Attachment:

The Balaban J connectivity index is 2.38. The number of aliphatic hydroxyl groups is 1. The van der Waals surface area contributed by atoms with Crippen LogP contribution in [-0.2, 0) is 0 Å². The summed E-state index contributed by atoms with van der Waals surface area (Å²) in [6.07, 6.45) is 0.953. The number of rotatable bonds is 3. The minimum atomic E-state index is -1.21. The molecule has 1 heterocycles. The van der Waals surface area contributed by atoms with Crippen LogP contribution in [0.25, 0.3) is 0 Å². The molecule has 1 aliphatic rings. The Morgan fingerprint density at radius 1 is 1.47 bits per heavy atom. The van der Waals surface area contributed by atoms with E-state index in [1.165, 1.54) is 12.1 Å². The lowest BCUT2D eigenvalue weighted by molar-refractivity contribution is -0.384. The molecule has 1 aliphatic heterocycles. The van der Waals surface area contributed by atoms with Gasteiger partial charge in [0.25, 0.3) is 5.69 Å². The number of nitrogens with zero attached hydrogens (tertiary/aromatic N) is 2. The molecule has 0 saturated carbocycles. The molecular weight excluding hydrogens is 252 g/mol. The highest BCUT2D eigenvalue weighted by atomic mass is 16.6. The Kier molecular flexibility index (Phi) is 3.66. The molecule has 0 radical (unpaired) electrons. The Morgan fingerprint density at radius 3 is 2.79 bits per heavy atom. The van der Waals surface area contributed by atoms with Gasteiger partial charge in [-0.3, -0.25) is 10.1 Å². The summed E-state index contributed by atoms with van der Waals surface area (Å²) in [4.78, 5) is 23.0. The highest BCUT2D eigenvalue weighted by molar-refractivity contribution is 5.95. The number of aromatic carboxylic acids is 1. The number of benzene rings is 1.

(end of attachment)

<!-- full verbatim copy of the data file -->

The Balaban J connectivity index is 2.38. The number of aliphatic hydroxyl groups is 1. The van der Waals surface area contributed by atoms with Crippen LogP contribution in [-0.2, 0) is 0 Å². The summed E-state index contributed by atoms with van der Waals surface area (Å²) in [6.07, 6.45) is 0.953. The number of rotatable bonds is 3. The minimum atomic E-state index is -1.21. The molecule has 1 heterocycles. The van der Waals surface area contributed by atoms with Crippen LogP contribution in [0.25, 0.3) is 0 Å². The molecule has 1 aliphatic rings. The Morgan fingerprint density at radius 1 is 1.47 bits per heavy atom. The van der Waals surface area contributed by atoms with E-state index in [1.165, 1.54) is 12.1 Å². The lowest BCUT2D eigenvalue weighted by molar-refractivity contribution is -0.384. The molecule has 1 aliphatic heterocycles. The van der Waals surface area contributed by atoms with Gasteiger partial charge in [0.25, 0.3) is 5.69 Å². The number of nitrogens with zero attached hydrogens (tertiary/aromatic N) is 2. The molecule has 0 saturated carbocycles. The molecular weight excluding hydrogens is 252 g/mol. The highest BCUT2D eigenvalue weighted by atomic mass is 16.6. The Kier molecular flexibility index (Phi) is 3.66. The molecule has 0 radical (unpaired) electrons. The Morgan fingerprint density at radius 3 is 2.79 bits per heavy atom. The van der Waals surface area contributed by atoms with Gasteiger partial charge in [-0.3, -0.25) is 10.1 Å². The summed E-state index contributed by atoms with van der Waals surface area (Å²) in [4.78, 5) is 23.0. The highest BCUT2D eigenvalue weighted by molar-refractivity contribution is 5.95. The number of aromatic carboxylic acids is 1. The number of benzene rings is 1.